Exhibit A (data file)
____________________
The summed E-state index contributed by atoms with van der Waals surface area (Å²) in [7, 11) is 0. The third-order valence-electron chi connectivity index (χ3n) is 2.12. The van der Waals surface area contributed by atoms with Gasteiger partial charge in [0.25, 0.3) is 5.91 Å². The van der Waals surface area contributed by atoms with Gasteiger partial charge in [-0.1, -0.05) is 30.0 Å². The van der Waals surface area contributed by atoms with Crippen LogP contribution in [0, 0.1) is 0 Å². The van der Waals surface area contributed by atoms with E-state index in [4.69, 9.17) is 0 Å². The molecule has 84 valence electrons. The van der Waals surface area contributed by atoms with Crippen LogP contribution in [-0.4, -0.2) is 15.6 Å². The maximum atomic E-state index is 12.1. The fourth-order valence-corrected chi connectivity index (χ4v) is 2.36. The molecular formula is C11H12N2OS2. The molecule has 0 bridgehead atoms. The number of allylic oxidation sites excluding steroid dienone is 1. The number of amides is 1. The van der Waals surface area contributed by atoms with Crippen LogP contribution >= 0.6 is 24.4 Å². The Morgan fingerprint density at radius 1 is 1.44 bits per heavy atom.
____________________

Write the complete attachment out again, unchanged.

The summed E-state index contributed by atoms with van der Waals surface area (Å²) in [7, 11) is 0. The third-order valence-electron chi connectivity index (χ3n) is 2.12. The van der Waals surface area contributed by atoms with Gasteiger partial charge in [0.25, 0.3) is 5.91 Å². The van der Waals surface area contributed by atoms with Gasteiger partial charge in [-0.1, -0.05) is 30.0 Å². The van der Waals surface area contributed by atoms with Crippen LogP contribution in [0, 0.1) is 0 Å². The van der Waals surface area contributed by atoms with E-state index in [4.69, 9.17) is 0 Å². The molecule has 84 valence electrons. The van der Waals surface area contributed by atoms with Crippen LogP contribution in [-0.4, -0.2) is 15.6 Å². The maximum atomic E-state index is 12.1. The fourth-order valence-corrected chi connectivity index (χ4v) is 2.36. The molecular formula is C11H12N2OS2. The molecule has 0 bridgehead atoms. The number of allylic oxidation sites excluding steroid dienone is 1. The number of amides is 1. The van der Waals surface area contributed by atoms with Crippen LogP contribution >= 0.6 is 24.4 Å². The Morgan fingerprint density at radius 1 is 1.44 bits per heavy atom.